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“It Was a Massacre”: Peter Alexander Launches Marikana: A View from the Mountain and a Case to Answer

Peter Alexander

 
“What happened at Marikana was a massacre, not merely a tragedy.” Peter Alexander, one of the authors of Marikana: A View from the Mountain and a Case to Answer, the first book to be published on the striking mineworkers who were shot by police at Lonmin mine, is emphatic on this point.

Martin Legassick and Peter Alexander MarikanaWhen you look at the definition of a massacre, Alexander said on Monday night at the launch of the book at The Book Lounge in Cape Town, it is the “one-sidedness of the deaths” that is key. “At Marikana 34 mineworkers were killed and no police. That is a massacre.”

In discussion with renowned historian Martin Legassick, Alexander described how he went with a research team, including his co-authors Thapelo Lekgowa, Botsang Mmope, Luke Sinwell and Bongani Xezwi, to the scene of the massacre on 18 August, two days after the shooting that took place on the 16th. They came across “about 15 000 people who all sat peacefully in an arc – peaceful, but many of them bearing arms, traditional weapons”.

It was decided at this gathering that the strike would continue, with workers still demanding a salary increase. “This was one of the most courageous things I had ever heard,” Alexander said. The mineworkers had a quiet determination despite the fact that many of their colleagues, family members and friends had been killed, detained, injured, or were missing.

Legassick praised Marikana: A View from the Mountain and a Case to Answer because it allows the mineworkers’ voices to be heard through the interviews that Alexander and his team conducted with them on the koppie. Alexander explained how he had noticed that there had been almost no reports from the workers’ point of view in the newspapers. Together with his team, he decided to find out what it was like for the workers “to be shot at with live ammunition from automatic weapons, with at the same time having helicopters above firing upon you, with rubber bullets, with tear gas, with water canons, with horses charging all over the place… All of these on their own are horrible, frightening, but to have all of them, all at once, must have been terrifying for people.”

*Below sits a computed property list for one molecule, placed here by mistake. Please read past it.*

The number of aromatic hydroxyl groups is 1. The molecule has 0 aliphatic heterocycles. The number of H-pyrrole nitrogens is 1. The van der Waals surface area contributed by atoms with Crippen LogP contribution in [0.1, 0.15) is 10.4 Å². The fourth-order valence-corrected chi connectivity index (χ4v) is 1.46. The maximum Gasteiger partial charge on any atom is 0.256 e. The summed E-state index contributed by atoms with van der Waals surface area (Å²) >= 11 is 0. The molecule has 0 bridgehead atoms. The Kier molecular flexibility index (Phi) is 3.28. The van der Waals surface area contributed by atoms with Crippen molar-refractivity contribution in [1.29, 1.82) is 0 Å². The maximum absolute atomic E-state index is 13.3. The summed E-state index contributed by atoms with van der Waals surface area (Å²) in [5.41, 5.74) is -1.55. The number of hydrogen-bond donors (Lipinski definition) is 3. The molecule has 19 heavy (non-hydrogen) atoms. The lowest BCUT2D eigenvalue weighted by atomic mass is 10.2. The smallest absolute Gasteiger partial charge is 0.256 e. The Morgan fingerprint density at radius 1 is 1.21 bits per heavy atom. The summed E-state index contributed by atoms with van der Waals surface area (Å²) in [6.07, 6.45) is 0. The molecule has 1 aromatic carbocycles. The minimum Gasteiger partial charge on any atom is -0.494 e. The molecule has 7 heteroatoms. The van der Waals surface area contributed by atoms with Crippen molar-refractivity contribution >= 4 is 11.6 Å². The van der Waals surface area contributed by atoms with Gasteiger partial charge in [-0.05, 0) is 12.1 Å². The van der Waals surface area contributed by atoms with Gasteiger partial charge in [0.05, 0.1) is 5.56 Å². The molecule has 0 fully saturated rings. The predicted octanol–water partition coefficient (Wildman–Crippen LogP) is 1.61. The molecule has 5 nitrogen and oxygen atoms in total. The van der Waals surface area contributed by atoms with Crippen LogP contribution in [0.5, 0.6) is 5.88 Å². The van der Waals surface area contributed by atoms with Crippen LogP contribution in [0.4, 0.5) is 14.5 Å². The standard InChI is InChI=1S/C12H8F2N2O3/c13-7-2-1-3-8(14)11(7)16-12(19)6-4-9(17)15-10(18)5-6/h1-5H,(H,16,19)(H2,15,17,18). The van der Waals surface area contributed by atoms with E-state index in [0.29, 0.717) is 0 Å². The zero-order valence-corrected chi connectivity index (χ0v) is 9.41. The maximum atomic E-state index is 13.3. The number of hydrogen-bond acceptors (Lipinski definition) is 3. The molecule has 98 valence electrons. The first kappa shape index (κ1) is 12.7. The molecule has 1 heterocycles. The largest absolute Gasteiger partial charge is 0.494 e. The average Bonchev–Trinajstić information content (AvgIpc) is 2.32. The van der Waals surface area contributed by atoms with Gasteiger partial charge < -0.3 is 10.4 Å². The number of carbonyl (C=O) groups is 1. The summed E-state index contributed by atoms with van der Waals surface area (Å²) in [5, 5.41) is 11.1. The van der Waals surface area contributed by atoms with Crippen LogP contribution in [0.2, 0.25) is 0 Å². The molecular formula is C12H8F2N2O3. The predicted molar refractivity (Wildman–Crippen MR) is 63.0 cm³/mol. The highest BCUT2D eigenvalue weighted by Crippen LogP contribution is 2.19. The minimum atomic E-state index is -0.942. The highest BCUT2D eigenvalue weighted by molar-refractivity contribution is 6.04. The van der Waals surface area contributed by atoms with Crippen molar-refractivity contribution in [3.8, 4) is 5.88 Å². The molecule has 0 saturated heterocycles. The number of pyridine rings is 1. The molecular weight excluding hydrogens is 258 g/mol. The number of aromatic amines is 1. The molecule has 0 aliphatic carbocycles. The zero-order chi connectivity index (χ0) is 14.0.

The team also wanted to learn more about the people who were killed. “In total 34 workers died, 12 in front of the TV cameras – what about the other 22?” They were told about the “killing koppie” where violence broke out when police tried to surround the mineworkers there with razor wire. The team discovered that people where shot in the back of the head as they fled and while they were lifting their arms up to surrender.

Alexander thanked Jacana Media for managing to put this book out so quickly. “Not many publishers could have done the same.” Updated versions of the book will no doubt appear as the aftermath unfolds and more information comes to the fore. The Farlam Commission is still investigating the events at Marikana, although Legassick and Alexander both doubt that the commission will be able to get to the bottom of the massacre, revealing who ordered the extreme measures by the police and to what end. Whether or it does, Alexander is satisfied that Marikana: A View from the Mountain and a Case to Answer adds significantly to our knowledge of what transpired.

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Carolyn Meads (@CarolynMeads) livetweeted from the launch using #livebooks:

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Book details

  • Marikana: A view from the mountain and a case to answer by Peter Alexander, Thapelo Lekgowa, Botsang Mmope, Luke Sinwell, Bongani Xezwi
    EAN: 9781431407330
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